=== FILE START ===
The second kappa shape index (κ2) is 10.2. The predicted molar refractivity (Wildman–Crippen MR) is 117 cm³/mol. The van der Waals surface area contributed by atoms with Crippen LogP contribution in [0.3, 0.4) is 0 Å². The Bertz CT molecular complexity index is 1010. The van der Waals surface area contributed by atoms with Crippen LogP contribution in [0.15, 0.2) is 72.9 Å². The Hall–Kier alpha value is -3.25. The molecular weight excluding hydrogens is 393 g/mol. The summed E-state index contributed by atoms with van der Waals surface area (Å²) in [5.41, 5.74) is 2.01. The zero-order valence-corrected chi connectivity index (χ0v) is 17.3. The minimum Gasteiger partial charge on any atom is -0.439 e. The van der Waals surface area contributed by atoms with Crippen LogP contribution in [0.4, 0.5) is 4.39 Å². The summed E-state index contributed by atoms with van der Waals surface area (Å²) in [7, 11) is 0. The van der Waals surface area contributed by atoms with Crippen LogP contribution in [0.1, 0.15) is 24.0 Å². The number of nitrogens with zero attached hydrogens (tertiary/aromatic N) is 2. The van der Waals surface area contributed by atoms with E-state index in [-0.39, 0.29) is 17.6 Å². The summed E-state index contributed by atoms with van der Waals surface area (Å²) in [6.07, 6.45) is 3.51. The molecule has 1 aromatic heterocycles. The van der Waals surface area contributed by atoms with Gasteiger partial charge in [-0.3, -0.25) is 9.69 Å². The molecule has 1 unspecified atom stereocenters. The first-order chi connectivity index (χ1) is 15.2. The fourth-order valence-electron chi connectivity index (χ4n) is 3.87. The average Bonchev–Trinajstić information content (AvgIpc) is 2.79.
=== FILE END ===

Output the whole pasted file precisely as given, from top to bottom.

The second kappa shape index (κ2) is 10.2. The predicted molar refractivity (Wildman–Crippen MR) is 117 cm³/mol. The van der Waals surface area contributed by atoms with Crippen LogP contribution in [0.3, 0.4) is 0 Å². The Bertz CT molecular complexity index is 1010. The van der Waals surface area contributed by atoms with Crippen LogP contribution in [0.15, 0.2) is 72.9 Å². The Hall–Kier alpha value is -3.25. The molecular weight excluding hydrogens is 393 g/mol. The summed E-state index contributed by atoms with van der Waals surface area (Å²) in [5.41, 5.74) is 2.01. The zero-order valence-corrected chi connectivity index (χ0v) is 17.3. The minimum Gasteiger partial charge on any atom is -0.439 e. The van der Waals surface area contributed by atoms with Crippen LogP contribution in [0.4, 0.5) is 4.39 Å². The summed E-state index contributed by atoms with van der Waals surface area (Å²) in [7, 11) is 0. The van der Waals surface area contributed by atoms with Crippen LogP contribution in [0.1, 0.15) is 24.0 Å². The number of nitrogens with zero attached hydrogens (tertiary/aromatic N) is 2. The van der Waals surface area contributed by atoms with E-state index in [-0.39, 0.29) is 17.6 Å². The summed E-state index contributed by atoms with van der Waals surface area (Å²) in [6.07, 6.45) is 3.51. The molecule has 1 aromatic heterocycles. The van der Waals surface area contributed by atoms with Gasteiger partial charge in [-0.3, -0.25) is 9.69 Å². The molecule has 1 unspecified atom stereocenters. The first-order chi connectivity index (χ1) is 15.2. The fourth-order valence-electron chi connectivity index (χ4n) is 3.87. The average Bonchev–Trinajstić information content (AvgIpc) is 2.79.